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Blood and Ice by [Masello, Robert]
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Blood and Ice Kindle Edition

3.7 out of 5 stars 193 customer reviews

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Editorial Reviews

From Publishers Weekly

Starred Review. In the prologue to this exceptional supernatural thriller from Masello (Bestiary), two lovers—Lt. Sinclair Copley of the 17th Lancers and Eleanor Ames, a nurse from Florence Nightingale's Harley Street hospital in London—fall into ice-strewn seas from a British sloop foundering near Antarctica in 1856. In the present, Seattle writer Michael Wilde, who's recovering from a personal tragedy, can't resist the opportunity to go to Antarctica to write a magazine article about the Point Adélie research station. Past and present stories alternate until Michael makes an amazing discovery in a submerged block of ice off the Antarctic coast—two frozen bodies, bound in chains. After Sinclair and Eleanor revive, Masello slowly and subtly reveals how they came to transcend death. The thrills and, most decidedly, the chills mount to a believable, sad and hopeful ending. Fans of John Campbell's Who Goes There?—the basis for the movie The Thing—will find much to like. (Feb.)
Copyright © Reed Business Information, a division of Reed Elsevier Inc. All rights reserved.

From Booklist

*Starred Review* On assignment at a South Pole scientific research station, travel writer Michael Wilde makes a staggering discovery: a man and a woman, bound together by chains, perfectly preserved in the ice. Although the novel doesn’t star Carter Cox, who was featured in Masello’s Bestiary (2006) and Vigil (2005), it does have much in common with those supernatural thrillers, especially the mixture of past and present. The author tells two stories at the same time: the story of Michael, plunging back into work to make himself stop grieving over a recent personal tragedy; and the story of Sinclair and Eleanor, soldier and nurse, respectively, who meet in the mid-1850s and are, for reasons that remain a mystery for much of the book, eventually chained together and tossed into the frigid Antarctic waters. The novel has all the trappings of a supernatural thriller—a dark secret, a mysterious substance in a bottle, a dead man who won’t stay dead—but in its heart it’s a love story, a tale of devotion and sacrifice and survival against astronomical odds. Stylishly written, with a well-crafted story and a cast of vividly realized characters, the novel could propel the author out of his horror niche and into the mainstream. --David Pitt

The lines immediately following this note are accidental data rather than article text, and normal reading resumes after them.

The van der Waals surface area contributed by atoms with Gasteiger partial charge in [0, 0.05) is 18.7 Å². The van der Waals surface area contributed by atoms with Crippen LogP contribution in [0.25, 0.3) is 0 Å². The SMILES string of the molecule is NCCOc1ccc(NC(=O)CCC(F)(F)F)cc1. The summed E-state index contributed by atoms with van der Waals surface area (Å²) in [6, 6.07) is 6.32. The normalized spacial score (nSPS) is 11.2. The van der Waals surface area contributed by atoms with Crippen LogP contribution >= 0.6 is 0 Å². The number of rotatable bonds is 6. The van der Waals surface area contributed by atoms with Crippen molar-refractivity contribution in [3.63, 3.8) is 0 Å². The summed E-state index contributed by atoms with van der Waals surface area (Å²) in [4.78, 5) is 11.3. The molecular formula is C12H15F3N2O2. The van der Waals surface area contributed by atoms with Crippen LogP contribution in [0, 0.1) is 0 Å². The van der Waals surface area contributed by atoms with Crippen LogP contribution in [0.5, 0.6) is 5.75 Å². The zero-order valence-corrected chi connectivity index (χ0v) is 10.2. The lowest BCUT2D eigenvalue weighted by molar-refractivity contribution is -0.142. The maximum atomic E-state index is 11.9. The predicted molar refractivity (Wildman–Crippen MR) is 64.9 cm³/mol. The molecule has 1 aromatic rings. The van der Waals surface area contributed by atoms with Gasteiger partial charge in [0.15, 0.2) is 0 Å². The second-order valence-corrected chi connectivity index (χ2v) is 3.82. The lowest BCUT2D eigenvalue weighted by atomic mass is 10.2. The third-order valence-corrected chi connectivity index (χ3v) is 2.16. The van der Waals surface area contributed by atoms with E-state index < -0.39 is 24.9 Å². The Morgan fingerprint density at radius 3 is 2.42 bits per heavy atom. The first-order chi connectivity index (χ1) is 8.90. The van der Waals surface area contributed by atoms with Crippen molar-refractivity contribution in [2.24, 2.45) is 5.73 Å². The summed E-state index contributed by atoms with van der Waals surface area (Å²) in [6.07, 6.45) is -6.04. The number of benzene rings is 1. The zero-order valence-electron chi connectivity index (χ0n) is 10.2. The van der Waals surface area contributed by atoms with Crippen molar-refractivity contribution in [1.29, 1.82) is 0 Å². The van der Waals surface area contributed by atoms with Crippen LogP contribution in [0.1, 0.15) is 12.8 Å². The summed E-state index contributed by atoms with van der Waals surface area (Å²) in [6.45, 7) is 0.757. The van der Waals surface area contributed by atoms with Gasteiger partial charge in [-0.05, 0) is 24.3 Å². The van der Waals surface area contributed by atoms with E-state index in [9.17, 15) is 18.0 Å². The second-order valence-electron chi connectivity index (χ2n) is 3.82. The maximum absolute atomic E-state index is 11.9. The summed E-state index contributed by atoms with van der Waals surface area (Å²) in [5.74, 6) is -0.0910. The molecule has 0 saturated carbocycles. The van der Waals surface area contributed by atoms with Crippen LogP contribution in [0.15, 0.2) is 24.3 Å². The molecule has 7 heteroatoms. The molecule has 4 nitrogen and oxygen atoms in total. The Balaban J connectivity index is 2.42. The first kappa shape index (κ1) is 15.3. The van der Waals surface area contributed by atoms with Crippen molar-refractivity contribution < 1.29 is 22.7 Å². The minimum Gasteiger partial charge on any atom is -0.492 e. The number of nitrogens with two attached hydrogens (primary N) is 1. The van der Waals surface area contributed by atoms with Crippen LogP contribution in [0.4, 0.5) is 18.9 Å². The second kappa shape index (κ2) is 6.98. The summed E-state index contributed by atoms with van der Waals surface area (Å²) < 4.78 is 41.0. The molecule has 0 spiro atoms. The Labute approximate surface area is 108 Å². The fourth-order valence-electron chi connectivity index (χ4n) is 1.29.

Product Details

  • File Size: 3174 KB
  • Print Length: 515 pages
  • Publisher: Bantam (February 10, 2009)
  • Publication Date: February 24, 2009
  • Sold by: Random House LLC
  • Language: English
  • ASIN: B001NLL81A
  • Text-to-Speech: Not enabled
  • X-Ray:
  • Word Wise: Enabled
  • Lending: Not Enabled
  • Enhanced Typesetting: Enabled
  • Amazon Best Sellers Rank: #67,690 Paid in Kindle Store (See Top 100 Paid in Kindle Store)
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Customer Reviews

Top Customer Reviews

By Tung Yin VINE VOICE on March 29, 2009
Format: Hardcover Vine Customer Review of Free Product ( What's this? )
From the bare synopsis, I thought this might be something like "The Da Vinci Code" in the South Pole. I quickly realized that was not the case. It's a little more like the way Clive Cussler uses a historical incident to launch each thriller, except that here, the historical incident is less frenetically paced, and occupies more of the book than the opening teaser.

The historical part of the book is more or less the love story between the dashing Lt. Sinclair Copley and nurse Eleanor Ames during the Crimean War. Oddly, however, the book opens with the two of them being chained up and thrown off a boat to drown in icy waters. It's later chapters that tell the story of how they got together.

The modern part of the story is about a photojournalist's trip to a research station at the South Pole, where he makes an . . . interesting discovery. The atmosphere is not unlike that in John Carpenter's "The Thing," minus of course the gory special effects.

It's really hard to say more without spoiling the plot of the book, so I won't. What I will say is that the plot twists are both predictable yet subtle, if that makes sense. In other words, the careful (or prolific) reader will have figured out what's going on before the reveal, but it's still satisfying all the same.